Skagway, Alaska with its summertime population of just over 900 may seem like just a sleepy backwater tourist depot. And that’s what it is..now. But don’t let its present incarnation fool you. The city was once the trail-head for the Klondike and white pass routes during the Yukon gold rush and had a population of almost forty thousand. Many perspicacious businessmen realized there was more money to be made selling supplies to the would-be miners than could ever be made in the off chance of finding any gold.
The Canadian government had strict demands for anyone crossing the pass into Canada and required each miner to purchase supplies and food in advance which totaled over one ton. While some did find wealth in the minefields, many more businesses became prosperous providing supplies as well a the saloons and brothels that opened as well.
By far the most successful business to come from the gold rush though was the White Pass Railway, Completed in 1900, the railway ran the 107 mile Klondike trail from Skagway, Alaska to Whitehorse, Yukon. The railroad still runs today as a tourist attraction.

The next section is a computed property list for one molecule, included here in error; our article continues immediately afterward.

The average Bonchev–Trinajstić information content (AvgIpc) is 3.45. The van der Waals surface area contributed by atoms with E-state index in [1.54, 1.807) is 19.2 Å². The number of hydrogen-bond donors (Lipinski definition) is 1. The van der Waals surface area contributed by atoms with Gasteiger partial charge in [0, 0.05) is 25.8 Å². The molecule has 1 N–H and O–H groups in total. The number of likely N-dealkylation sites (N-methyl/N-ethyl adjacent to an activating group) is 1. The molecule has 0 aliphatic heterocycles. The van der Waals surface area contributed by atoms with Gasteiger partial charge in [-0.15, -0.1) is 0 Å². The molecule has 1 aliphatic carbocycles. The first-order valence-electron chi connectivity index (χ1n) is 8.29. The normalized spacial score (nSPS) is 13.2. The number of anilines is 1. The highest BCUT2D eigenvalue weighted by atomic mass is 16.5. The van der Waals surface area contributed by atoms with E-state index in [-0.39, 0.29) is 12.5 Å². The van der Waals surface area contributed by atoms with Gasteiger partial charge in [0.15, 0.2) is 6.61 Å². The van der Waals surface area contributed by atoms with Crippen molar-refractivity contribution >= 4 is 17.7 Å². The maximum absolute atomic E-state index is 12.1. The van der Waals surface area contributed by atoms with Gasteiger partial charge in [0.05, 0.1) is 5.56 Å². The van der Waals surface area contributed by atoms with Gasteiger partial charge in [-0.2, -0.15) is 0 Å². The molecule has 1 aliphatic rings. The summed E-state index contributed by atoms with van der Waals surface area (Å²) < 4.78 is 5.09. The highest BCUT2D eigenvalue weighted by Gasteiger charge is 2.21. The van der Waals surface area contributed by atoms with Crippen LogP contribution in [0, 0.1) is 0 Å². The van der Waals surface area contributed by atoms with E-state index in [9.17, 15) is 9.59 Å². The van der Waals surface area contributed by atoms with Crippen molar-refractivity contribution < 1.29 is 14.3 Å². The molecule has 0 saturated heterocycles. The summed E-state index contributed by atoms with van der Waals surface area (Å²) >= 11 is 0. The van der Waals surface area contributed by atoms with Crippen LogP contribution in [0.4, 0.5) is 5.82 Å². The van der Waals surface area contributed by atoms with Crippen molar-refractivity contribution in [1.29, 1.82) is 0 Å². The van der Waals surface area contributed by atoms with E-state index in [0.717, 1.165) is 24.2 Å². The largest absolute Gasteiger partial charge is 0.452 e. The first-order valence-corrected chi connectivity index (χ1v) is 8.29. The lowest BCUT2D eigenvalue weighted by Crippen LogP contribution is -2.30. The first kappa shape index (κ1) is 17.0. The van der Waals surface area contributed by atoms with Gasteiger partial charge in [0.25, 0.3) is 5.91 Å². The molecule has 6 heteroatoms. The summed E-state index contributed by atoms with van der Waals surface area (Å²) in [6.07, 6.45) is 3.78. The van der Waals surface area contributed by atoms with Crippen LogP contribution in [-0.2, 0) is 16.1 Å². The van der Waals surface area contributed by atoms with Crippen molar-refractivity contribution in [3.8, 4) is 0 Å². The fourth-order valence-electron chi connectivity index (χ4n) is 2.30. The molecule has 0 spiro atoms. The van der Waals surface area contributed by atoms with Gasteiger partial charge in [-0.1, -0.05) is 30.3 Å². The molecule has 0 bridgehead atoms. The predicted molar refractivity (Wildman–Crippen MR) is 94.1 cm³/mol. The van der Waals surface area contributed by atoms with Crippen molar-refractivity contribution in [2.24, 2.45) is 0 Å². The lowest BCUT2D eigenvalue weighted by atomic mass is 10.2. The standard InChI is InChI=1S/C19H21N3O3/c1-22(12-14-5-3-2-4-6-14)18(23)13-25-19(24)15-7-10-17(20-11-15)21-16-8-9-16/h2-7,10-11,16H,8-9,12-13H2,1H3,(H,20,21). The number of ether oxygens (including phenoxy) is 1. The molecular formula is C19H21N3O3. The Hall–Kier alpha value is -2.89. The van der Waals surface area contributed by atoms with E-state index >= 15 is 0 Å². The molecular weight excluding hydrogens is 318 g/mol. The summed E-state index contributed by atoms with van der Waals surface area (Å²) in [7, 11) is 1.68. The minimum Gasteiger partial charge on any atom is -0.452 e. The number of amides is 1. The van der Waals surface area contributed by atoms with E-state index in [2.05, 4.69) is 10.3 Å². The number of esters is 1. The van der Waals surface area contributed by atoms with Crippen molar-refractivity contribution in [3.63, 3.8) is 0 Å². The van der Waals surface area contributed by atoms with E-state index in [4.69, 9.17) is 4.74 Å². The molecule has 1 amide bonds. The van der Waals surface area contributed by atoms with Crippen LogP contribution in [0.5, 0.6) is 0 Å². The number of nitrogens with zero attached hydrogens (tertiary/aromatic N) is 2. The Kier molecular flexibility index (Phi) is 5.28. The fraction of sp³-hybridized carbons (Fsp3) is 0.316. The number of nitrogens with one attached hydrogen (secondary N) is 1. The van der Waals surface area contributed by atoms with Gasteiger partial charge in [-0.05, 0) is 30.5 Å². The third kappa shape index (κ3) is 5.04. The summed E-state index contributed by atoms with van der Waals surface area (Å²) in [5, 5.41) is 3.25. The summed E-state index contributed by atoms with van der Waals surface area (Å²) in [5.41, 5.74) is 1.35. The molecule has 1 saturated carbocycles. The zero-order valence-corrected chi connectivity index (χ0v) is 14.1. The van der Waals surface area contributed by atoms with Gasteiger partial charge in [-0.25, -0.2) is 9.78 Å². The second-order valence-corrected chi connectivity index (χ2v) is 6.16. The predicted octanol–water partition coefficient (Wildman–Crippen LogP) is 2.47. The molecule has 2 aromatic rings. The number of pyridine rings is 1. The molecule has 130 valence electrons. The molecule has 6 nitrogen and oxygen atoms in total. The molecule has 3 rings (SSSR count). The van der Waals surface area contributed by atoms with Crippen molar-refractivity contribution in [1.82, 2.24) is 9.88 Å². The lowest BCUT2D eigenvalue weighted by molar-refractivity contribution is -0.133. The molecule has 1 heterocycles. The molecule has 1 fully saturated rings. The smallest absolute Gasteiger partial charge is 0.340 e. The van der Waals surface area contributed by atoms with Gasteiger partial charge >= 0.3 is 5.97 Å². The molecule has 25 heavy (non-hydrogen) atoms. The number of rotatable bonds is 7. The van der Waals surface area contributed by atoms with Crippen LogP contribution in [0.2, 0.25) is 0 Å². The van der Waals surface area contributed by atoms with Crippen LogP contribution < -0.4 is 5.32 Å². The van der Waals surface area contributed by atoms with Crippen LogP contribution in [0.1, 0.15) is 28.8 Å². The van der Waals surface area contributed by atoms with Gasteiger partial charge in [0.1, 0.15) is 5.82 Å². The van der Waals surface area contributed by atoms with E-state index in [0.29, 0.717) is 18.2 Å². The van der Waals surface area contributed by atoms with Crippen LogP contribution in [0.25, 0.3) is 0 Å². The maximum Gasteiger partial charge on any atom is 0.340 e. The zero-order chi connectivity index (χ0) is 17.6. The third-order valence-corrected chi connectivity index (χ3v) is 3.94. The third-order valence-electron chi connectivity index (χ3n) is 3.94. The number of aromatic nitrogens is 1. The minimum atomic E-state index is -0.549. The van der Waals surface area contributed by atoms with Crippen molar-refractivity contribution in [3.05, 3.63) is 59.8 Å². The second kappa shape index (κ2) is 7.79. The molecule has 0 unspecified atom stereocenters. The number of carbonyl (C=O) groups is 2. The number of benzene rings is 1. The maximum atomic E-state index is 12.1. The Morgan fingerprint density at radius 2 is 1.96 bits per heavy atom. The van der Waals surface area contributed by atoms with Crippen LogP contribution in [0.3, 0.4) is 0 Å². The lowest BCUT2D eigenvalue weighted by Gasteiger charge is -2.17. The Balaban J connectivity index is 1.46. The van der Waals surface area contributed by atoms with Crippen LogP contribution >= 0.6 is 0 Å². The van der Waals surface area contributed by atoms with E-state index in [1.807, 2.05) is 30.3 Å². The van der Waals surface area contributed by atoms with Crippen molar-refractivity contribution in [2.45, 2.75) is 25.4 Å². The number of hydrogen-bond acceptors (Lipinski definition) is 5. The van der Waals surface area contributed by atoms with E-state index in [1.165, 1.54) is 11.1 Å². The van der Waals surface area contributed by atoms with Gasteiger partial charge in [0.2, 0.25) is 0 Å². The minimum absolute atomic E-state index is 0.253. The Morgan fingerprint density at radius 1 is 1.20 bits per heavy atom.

I was on an Alaska cruise that made a stop at Skagway that offered the train excursion. I was originally uninterested but the lady at the excursions desk mentioned that they stop at the Tutshi Sledding Academy where they train the sled dogs for the Iditarod. The Iditarod is a massive sled dog race and the dogs are well known for their strength and stamina. This is the summer home for these dogs and then she said the magic words “There will be puppies” Sold!
The rail portion of the journey went as far as the US-Canadian border, there we rode on a bus to the Academy.
The sledding school had a nice but small museum included that had some exhibits covering local history and how the dog sled races began.
The tourist was encouraged to interact freely with both the puppies and their parents.
And here are the puppies
The academy is located in Carcross Yukon which has a nice town square with decorated buildings and a totem pole.
Definitely a worthwhile excursion that left my tail waging